Physicians' Desk Reference, 55th edition

Why doesn't anyone know that Elvis' favorite book, the Physicians' Desk Reference, is written by drug companies?

Published January 19, 2001 8:00PM (EST)

It was, some say, Elvis' favorite book. Judging from the stacks of copies at Borders and Barnes & Noble, it's a lot of other people's fave as well. The book, the Physicians' Desk Reference, or PDR -- the 55th edition of which has just become available -- is huge, dwarfing all other medical volumes on the shelf. It's blue. The cover's textured for that authoritative feel. But it's not what you think -- that is, if you think it presents the fruits of herculean, independent drug research, you're wrong. There is such a book, only nobody buys it (more on that later).

What the PDR does offer readers, in deadeningly dry prose, is the manufacturer's information packet for every drug licensed by the U.S. Food and Drug Administration. The drugs are listed in a nested alphabetical style: by pharmaceutical company and then by name, from Abbott Laboratories' Abbokinase, a clot-busting drug (available to institutions for about $2,300 a pop, but cost is just one of the urgently important items the PDR doesn't deliver), to Zeneca's Renagel, trade name for sevelamer hydrochloride.

Each drug citation contains, in rigid sequence, information the drug company provides by law to the FDA. The PDR says so, in the foreword no one reads. Buried on Page 2 is a precise description of the volume's purpose: to be an "exact copy of the product's FDA-approved labeling." The publisher's sole function is "compilation, organization and distribution of this information." Sweet gig, especially since people buy it thinking they're getting so much more.

Here's what you get for 80 bucks: First, in each listing are "indications," those uses for which the drug has been OK'd by the FDA. The book cannot, by virtue of the rules of the game, list all the conditions that a drug might be useful for, known as a drug's "off-label" prescription. But regardless of its "indications," there's no restriction on how a doctor may prescribe a particular drug, so if you're using the PDR to look up whether the antibiotic you shelled out $90 for actually works, lotsa luck. The answer ain't there. Which doesn't mean the drug won't work; it just means the manufacturer is the wrong guy to ask.

The second section describes "contra-indications," those conditions that might get worse if you take the drug. For instance, look up propranolol, a blood pressure drug that causes air tubes in the lungs to constrict; you'll find it shouldn't be used by asthmatics. Makes sense -- asthma is a condition characterized by overzealous air tubes that constrict more than they should. But the PDR cannot resolve such questions as whether a physician who prescribes meds to the asthmatic hypertensive in his or her practice is screwing the patient or the patient is being screwed by his or her collective maladies.

Moseying on down, one comes to "adverse reactions." Ah. Perhaps something useful, finally. An answer to the nagging question "Does that funny (itch/heartburn/flaking) I just developed have anything to do with the drug I'm taking?" Let's look. Suppose you're taking Anzemet and you're feeling a bit constipated. By cracky, there it is among the adverse reactions. Cause, effect. The only problem is, you'll have to flip through dozens of drugs to come up with a medicine that doesn't list constipation as a side effect. There's a good reason for that: During pre-release testing trials the manufacturer gets information on every symptom experienced by every patient, mild to severe. That data is passed along in full to the FDA, and shoveled straight into the package insert. Thus every drug in the PDR lists constipation, flatulence, rash and thrombocytopenia as adverse reactions.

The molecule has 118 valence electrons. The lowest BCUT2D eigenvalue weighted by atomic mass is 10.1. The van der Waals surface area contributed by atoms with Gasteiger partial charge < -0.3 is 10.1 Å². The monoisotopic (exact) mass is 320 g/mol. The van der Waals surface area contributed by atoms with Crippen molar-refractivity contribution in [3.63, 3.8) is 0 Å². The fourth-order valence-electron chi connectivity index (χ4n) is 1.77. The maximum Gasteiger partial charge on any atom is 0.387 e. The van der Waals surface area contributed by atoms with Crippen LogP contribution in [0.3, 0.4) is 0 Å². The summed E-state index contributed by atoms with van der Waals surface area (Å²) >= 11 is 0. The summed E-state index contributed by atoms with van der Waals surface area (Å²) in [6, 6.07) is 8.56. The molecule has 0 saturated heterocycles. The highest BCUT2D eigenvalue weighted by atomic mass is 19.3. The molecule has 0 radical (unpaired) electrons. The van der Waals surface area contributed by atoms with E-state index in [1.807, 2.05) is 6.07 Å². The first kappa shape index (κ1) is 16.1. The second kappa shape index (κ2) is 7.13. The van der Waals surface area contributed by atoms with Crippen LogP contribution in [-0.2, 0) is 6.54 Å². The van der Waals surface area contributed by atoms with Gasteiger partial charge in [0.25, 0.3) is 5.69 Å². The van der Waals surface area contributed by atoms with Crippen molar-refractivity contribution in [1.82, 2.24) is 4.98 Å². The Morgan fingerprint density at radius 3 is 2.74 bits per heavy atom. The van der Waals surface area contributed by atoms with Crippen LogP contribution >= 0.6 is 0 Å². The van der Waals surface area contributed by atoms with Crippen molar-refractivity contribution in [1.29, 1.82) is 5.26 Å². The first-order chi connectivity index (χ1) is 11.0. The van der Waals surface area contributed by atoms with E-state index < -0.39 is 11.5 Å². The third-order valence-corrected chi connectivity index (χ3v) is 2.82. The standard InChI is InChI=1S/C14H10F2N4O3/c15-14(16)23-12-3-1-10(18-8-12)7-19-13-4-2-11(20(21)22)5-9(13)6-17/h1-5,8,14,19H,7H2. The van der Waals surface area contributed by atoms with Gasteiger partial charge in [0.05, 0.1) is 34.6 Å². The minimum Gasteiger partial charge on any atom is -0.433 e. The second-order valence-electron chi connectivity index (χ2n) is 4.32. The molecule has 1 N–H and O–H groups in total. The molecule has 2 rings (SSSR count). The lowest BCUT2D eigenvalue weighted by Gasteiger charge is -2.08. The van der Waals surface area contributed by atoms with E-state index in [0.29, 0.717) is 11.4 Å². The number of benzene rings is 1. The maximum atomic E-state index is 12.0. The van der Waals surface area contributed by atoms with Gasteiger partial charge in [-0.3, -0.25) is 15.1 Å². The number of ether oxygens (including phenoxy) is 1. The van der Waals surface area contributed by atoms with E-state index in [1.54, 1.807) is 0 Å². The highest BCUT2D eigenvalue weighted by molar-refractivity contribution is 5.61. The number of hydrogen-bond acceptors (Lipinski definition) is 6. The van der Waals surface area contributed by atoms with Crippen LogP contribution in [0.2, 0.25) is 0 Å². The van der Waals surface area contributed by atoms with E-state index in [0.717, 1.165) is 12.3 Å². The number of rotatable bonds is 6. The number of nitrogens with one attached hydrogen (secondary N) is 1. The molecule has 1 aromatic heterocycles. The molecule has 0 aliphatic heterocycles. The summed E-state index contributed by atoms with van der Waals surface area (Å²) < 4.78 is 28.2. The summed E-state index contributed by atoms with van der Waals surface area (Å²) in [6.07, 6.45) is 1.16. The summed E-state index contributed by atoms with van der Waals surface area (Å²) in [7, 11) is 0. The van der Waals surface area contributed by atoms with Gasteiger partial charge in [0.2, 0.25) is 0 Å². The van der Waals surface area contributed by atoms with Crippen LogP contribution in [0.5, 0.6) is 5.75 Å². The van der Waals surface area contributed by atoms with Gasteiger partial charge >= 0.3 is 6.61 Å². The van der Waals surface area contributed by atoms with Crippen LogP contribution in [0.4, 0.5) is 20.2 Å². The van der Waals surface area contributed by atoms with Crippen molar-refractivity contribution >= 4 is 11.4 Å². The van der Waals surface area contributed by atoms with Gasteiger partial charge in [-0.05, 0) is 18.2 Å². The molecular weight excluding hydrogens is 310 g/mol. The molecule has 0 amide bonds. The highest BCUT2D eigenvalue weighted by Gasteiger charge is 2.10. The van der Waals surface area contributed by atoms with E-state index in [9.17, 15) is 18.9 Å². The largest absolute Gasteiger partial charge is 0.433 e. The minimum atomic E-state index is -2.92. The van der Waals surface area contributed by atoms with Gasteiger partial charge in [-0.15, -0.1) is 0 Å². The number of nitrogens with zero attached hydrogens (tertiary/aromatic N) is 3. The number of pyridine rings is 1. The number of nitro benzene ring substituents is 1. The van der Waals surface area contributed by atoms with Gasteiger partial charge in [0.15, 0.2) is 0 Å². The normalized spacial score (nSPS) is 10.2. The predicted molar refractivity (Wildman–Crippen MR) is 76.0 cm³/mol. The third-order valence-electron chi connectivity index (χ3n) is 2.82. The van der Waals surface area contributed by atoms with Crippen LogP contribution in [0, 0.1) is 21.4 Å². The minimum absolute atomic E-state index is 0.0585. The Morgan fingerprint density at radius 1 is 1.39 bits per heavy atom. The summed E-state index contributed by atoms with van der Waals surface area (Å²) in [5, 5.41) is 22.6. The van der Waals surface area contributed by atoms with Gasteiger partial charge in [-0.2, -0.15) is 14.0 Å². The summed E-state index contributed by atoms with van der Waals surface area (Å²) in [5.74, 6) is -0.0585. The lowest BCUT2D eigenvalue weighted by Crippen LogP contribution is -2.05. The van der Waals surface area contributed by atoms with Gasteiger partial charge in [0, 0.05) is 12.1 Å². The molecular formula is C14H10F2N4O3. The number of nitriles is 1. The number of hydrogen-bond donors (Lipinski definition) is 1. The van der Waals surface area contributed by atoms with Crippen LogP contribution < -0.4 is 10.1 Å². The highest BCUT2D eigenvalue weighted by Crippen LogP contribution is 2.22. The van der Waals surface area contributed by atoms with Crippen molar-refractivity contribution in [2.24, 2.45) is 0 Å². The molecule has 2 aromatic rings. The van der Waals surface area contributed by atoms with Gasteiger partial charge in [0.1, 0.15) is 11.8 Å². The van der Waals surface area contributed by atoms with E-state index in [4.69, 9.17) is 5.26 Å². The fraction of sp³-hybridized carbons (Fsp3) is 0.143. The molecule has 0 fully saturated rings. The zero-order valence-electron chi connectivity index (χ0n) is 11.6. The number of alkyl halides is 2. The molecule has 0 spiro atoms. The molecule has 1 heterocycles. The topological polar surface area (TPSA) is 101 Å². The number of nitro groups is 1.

There's more. Gads and heaps and slabs more. But by now you may have realized that little in the PDR is useful or helpful information. It's just a bloated, biased bog of data. Facts required by law, delivered in boilerplate language artfully constructed for the sole purpose of limiting liability claims. It's hard to imagine a less useful source of information.

I suspect the vast majority of those who place their faith in the PDR look on it as a sort of Consumer Reports for drugs and are completely unaware of its true nature. It has been around since the 1940s, after all, and every physician gets one free at the beginning of each year. Generations of people have seen the book in doctors' offices and assumed that it was the hands-down reference of choice. Sublime, invisible marketing.

Unbiased information on every licensed drug available in the U.S. can be had in book form. For less than half the price of the PDR, you can get the Complete Drug Reference, compiled by the staff of the U.S. Pharmacopeia and published by Consumer Reports Books. You may not have heard of the Pharmacopeia -- it's an independent, nonprofit organization that sets official standards for drugs for the FDA. This is what you want if what you really want is to look up the relevant facts about any current drug. Like the PDR, its rigid structure (uses, warnings, drug interactions) makes the data accessible.

Both books have lots of pictures of pills, so you can identify which of Grandma's meds left over from her Christmas visit have just gone into Junior's mouth.

The value of the Complete Drug Reference lies in its objectivity. You still can't find out how much you'd have to lay out for a month's supply, but you can find out what you can or cannot eat while taking the drug. The book is written for you, the consumer, not hospitals, government officials or malpractice attorneys.

By J.B. Orenstein

J.B. Orenstein is a physician practicing pediatric emergency medicine in Fairfax, Va. His writings have appeared in the Washington Post, Annals of Emergency Medicine and Pediatrics.

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